Rice Fund Surin members agree that organic agriculture is a solution for small-scale rice farmers in the province. And the organic food market that has developed is a result of a strong people’s movement for sustainable livelihoods and safe, healthy food. Yet, given how farming is inherently risky, the transition to organic farming is difficult for many farmers. The expansion of the organic market has taken a long time in Surin, but for many, the movement seems stagnant – organic farmers keep farming organically, and conventional farmers keep using chemicals.
The Rice Fund Surin meeting on Jan 14 sought to look further into the possibilities for local fair trade to help revive interest in organic farming among villagers and further develop urban consumer awareness about food systems. Fair Trade has always been an important part of Rice Fund’s ideology (the mill is Fair Trade certified and farmers’ groups have independently managed fair trade premiums for yeas), but is often overlooked by producers and consumers on the local level. “Domestic Fair Trade” is a small movement in the U.S., and is organized by a network of organizations and producers cooperatives, including Equal Exchange.
There are many similarities between Domestic Fair Trade and what Rice Fund Surin would like to do on the provincial level. With the small-scale farmers’ quality of life at it’s base, local fair trade focuses on 4 main points:
- A fair price between producers and consumers
- Environmentally-friendly business (processing, packaging, market management)
- Safe, health-oriented food
- Group-based process of production and marketing
P’ Kanya, a community leader and organic pig farmer in Tabthai village pointed out how focused farmers and consumers continue to be on price. With prices at a record high in 2007 and government income support this season, many farmers don’t see a reason to farm organically. Conventional producers simply wait in the middle for good prices.
This year, however, with the implementation of the ASEAN Free Trade Agreement (AFTA), most conventional farmers will be unprepared for price fluctuations and insecure markets for their rice. Cooperatives like Rice Fund equip their members with information about what policy changes imply for farmers, which in turn helps them make smart decisions about how to organize their farm plans each season. Many Rice Fund members agree that themselves and fellow members of the Alternative Agriculture Network (AAN) are well prepared for AFTA – they mill and sell rice independently in alternative market approaches. Planting indigenous rice varieties, while they are well suited to the local ecology, are also beginning to earn good prices at AAN Green Markets and other market channels – here farmers can set their own price, based on the needs of themselves and consumers.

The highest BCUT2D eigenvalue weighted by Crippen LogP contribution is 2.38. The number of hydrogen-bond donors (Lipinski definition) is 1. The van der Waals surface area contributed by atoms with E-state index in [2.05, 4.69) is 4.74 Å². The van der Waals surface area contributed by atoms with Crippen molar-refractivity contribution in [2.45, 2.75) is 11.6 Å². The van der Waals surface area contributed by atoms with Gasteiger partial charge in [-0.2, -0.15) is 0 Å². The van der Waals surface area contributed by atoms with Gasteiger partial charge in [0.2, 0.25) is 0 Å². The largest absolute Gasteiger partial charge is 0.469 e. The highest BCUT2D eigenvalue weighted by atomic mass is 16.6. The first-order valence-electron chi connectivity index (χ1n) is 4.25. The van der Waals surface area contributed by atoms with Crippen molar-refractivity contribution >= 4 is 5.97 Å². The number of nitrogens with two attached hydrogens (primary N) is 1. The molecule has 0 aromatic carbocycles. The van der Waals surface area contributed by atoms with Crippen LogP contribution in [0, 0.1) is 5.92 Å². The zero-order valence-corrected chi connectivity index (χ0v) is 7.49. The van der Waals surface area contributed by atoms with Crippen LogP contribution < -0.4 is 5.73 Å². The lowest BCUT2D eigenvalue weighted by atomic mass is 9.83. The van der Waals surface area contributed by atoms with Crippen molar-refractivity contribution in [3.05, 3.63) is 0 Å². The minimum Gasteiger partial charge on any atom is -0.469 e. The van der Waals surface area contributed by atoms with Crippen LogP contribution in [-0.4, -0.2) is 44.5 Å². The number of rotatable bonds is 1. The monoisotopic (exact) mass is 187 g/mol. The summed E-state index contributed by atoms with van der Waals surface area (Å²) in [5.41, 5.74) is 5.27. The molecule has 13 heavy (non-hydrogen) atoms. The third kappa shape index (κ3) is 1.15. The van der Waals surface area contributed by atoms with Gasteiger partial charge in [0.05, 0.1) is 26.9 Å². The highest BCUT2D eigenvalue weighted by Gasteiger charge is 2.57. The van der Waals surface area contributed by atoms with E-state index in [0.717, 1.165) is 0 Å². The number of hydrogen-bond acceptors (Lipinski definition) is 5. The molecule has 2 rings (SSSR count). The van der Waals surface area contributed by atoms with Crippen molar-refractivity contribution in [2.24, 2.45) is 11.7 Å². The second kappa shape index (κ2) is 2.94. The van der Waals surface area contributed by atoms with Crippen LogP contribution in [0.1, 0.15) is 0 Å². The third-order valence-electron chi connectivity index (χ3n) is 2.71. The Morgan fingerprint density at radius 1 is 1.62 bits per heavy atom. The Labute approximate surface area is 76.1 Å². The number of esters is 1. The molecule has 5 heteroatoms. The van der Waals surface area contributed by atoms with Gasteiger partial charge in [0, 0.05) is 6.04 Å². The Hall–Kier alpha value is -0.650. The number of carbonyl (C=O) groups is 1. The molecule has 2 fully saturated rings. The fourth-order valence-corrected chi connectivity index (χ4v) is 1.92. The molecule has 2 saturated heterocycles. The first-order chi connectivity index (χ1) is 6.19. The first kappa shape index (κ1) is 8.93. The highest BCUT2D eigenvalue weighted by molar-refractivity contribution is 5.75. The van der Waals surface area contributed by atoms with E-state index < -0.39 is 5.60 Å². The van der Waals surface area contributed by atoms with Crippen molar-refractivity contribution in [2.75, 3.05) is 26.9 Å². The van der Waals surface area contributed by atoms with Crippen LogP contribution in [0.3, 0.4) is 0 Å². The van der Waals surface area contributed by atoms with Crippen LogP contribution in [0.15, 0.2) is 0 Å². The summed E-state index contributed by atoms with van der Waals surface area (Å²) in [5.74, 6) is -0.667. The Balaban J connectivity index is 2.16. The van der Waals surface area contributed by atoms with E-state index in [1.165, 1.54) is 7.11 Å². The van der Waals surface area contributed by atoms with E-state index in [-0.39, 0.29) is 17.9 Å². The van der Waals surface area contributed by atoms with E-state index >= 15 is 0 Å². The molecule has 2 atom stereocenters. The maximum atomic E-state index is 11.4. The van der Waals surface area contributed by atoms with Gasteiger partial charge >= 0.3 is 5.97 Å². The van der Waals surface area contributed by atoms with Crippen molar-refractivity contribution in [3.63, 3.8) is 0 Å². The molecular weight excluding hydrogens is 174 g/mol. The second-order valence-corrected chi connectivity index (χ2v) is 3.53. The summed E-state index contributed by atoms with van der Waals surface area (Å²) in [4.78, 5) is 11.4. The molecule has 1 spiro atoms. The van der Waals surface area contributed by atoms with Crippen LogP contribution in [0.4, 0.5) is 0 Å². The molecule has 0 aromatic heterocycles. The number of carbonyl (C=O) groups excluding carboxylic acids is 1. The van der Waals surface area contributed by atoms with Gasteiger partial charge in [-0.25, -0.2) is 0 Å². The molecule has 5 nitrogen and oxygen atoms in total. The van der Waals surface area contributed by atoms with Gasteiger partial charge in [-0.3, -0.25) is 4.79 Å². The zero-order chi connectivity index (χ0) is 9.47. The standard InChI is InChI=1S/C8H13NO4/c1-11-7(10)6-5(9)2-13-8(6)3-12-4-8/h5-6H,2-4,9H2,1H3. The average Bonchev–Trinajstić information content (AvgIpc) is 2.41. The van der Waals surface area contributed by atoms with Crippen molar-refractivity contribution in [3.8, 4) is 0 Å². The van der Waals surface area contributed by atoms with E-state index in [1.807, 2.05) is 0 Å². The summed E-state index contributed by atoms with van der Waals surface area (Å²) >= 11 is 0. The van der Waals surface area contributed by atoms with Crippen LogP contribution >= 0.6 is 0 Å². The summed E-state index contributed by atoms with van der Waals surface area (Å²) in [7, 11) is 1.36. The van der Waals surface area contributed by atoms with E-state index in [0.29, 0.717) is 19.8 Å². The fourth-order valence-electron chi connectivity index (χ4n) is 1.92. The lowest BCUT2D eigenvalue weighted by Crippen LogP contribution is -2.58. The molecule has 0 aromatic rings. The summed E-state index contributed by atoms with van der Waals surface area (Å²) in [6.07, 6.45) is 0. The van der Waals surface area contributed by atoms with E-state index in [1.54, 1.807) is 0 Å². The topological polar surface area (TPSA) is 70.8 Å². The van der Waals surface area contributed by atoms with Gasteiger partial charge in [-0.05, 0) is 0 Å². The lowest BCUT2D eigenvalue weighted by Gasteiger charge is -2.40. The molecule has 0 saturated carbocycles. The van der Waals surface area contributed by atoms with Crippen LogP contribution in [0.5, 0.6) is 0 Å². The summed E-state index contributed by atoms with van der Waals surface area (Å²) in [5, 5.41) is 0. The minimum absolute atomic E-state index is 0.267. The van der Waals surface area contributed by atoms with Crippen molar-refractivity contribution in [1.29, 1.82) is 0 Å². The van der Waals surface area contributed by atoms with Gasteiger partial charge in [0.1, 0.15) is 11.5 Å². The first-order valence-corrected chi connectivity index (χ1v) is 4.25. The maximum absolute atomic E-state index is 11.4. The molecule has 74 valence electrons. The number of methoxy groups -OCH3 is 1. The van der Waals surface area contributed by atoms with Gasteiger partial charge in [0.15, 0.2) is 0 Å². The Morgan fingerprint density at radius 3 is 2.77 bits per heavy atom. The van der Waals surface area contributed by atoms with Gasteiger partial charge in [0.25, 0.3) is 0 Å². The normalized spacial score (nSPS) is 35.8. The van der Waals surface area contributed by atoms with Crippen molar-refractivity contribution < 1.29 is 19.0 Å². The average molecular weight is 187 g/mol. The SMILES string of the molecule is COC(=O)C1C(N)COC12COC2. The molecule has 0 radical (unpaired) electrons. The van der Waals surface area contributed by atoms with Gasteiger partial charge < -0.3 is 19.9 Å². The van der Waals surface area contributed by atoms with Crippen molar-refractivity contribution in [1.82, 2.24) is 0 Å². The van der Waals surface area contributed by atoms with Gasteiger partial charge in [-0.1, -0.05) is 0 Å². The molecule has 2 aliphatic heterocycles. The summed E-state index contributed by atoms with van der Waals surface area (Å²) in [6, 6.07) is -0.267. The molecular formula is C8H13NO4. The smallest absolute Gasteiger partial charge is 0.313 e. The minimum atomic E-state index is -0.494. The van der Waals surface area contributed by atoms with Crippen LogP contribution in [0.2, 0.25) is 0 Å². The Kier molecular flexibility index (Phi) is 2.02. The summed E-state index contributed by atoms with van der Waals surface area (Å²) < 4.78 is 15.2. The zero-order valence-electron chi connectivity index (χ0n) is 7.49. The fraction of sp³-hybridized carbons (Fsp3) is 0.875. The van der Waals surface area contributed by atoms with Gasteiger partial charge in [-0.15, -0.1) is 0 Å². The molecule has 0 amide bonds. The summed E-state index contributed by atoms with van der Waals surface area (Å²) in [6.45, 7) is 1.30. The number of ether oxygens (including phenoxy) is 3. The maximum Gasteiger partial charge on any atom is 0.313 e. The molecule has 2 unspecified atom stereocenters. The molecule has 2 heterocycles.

For farmers who may transition towards organic farming, but through contracts with larger mills or rice corporations, their market is growing, but possibly insecure – if organic rice is not viewed as profitable, then farmers can easily be cut off or put back into conventional production systems. Further, rice corporations are increasingly purchasing large tracts of land and growing themselves – one company in Surin has bought a large piece of land in the northern part of the province and is growing “Kao Hom Nin” an improved rice variety which combines characteristics from a black Chinese rice with Thai Jasmine (this variety is not a hybrid, but it’s short growing season allows it to be grown during the off-season). These processes may be viewed simply as economies of scale, but farmers continue take on considerable risk and the organic standard may also be compromised.
Farmers in Surin understand that consumers abroad are concerned about health, food safety and the environment when they purchase food, but most local consumers are not yet taking much interest. More work is also needed to develop farmers’ way of thinking about organic farming and fair trade. In turn, Rice Fund Surin, Surin Farmers Support and the Alternative Agriculture Network will work together to develop a consumer campaign on fair trade concepts. This campaign will also be a way to work together with state organizations and provide clarity for outside groups and organizations about what fair trade really means.
As P’ Ubon concluded the meeting, we can think of fair trade as supporting a fair economy, fair environment, fair health and fair society – these issues are all here, but few people understand. It is up to our farmers’ movement to transform a consumer trend into proof that fair trade is better for society, especially those who grow food.